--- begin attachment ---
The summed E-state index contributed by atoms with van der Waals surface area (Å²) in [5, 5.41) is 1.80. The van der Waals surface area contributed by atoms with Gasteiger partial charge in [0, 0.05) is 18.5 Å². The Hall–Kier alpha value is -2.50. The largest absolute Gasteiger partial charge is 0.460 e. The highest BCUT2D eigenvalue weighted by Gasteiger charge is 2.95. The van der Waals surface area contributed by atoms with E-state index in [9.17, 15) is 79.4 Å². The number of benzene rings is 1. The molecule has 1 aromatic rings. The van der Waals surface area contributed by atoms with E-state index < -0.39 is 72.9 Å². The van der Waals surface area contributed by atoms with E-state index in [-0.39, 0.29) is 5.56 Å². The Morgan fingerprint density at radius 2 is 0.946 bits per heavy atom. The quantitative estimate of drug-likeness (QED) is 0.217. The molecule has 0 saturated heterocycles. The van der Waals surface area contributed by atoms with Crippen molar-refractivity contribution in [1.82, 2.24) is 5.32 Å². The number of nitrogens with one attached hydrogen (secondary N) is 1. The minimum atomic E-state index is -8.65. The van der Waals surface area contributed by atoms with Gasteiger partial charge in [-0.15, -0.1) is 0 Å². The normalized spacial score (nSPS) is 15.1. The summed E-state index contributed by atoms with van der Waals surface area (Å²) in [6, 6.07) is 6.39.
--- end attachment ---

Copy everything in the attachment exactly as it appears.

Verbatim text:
The summed E-state index contributed by atoms with van der Waals surface area (Å²) in [5, 5.41) is 1.80. The van der Waals surface area contributed by atoms with Gasteiger partial charge in [0, 0.05) is 18.5 Å². The Hall–Kier alpha value is -2.50. The largest absolute Gasteiger partial charge is 0.460 e. The highest BCUT2D eigenvalue weighted by Gasteiger charge is 2.95. The van der Waals surface area contributed by atoms with E-state index in [9.17, 15) is 79.4 Å². The number of benzene rings is 1. The molecule has 1 aromatic rings. The van der Waals surface area contributed by atoms with E-state index < -0.39 is 72.9 Å². The van der Waals surface area contributed by atoms with E-state index in [-0.39, 0.29) is 5.56 Å². The Morgan fingerprint density at radius 2 is 0.946 bits per heavy atom. The quantitative estimate of drug-likeness (QED) is 0.217. The molecule has 0 saturated heterocycles. The van der Waals surface area contributed by atoms with Crippen molar-refractivity contribution in [1.82, 2.24) is 5.32 Å². The number of nitrogens with one attached hydrogen (secondary N) is 1. The minimum atomic E-state index is -8.65. The van der Waals surface area contributed by atoms with Gasteiger partial charge in [-0.15, -0.1) is 0 Å². The normalized spacial score (nSPS) is 15.1. The summed E-state index contributed by atoms with van der Waals surface area (Å²) in [6, 6.07) is 6.39.